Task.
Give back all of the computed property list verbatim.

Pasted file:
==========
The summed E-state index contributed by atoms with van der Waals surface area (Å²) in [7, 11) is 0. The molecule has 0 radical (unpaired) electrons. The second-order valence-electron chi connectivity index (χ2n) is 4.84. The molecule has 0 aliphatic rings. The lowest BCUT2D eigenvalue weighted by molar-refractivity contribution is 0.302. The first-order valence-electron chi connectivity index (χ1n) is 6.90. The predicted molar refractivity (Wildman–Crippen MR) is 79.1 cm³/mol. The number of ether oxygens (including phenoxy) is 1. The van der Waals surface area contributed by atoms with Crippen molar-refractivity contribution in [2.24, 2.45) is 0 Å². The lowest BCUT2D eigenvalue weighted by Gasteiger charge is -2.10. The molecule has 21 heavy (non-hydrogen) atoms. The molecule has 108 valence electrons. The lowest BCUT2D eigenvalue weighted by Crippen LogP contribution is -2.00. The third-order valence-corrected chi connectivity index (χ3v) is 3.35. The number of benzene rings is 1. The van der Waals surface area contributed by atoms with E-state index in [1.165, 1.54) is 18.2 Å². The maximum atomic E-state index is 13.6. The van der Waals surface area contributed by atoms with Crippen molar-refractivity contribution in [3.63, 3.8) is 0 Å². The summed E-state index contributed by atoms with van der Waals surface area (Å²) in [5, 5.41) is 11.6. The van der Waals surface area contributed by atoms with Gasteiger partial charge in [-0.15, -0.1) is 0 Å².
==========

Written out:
The summed E-state index contributed by atoms with van der Waals surface area (Å²) in [7, 11) is 0. The molecule has 0 radical (unpaired) electrons. The second-order valence-electron chi connectivity index (χ2n) is 4.84. The molecule has 0 aliphatic rings. The lowest BCUT2D eigenvalue weighted by molar-refractivity contribution is 0.302. The first-order valence-electron chi connectivity index (χ1n) is 6.90. The predicted molar refractivity (Wildman–Crippen MR) is 79.1 cm³/mol. The number of ether oxygens (including phenoxy) is 1. The van der Waals surface area contributed by atoms with Crippen molar-refractivity contribution in [2.24, 2.45) is 0 Å². The lowest BCUT2D eigenvalue weighted by Gasteiger charge is -2.10. The molecule has 21 heavy (non-hydrogen) atoms. The molecule has 108 valence electrons. The lowest BCUT2D eigenvalue weighted by Crippen LogP contribution is -2.00. The third-order valence-corrected chi connectivity index (χ3v) is 3.35. The number of benzene rings is 1. The van der Waals surface area contributed by atoms with E-state index in [1.165, 1.54) is 18.2 Å². The maximum atomic E-state index is 13.6. The van der Waals surface area contributed by atoms with Crippen molar-refractivity contribution in [3.63, 3.8) is 0 Å². The summed E-state index contributed by atoms with van der Waals surface area (Å²) in [5, 5.41) is 11.6. The van der Waals surface area contributed by atoms with Gasteiger partial charge in [-0.15, -0.1) is 0 Å².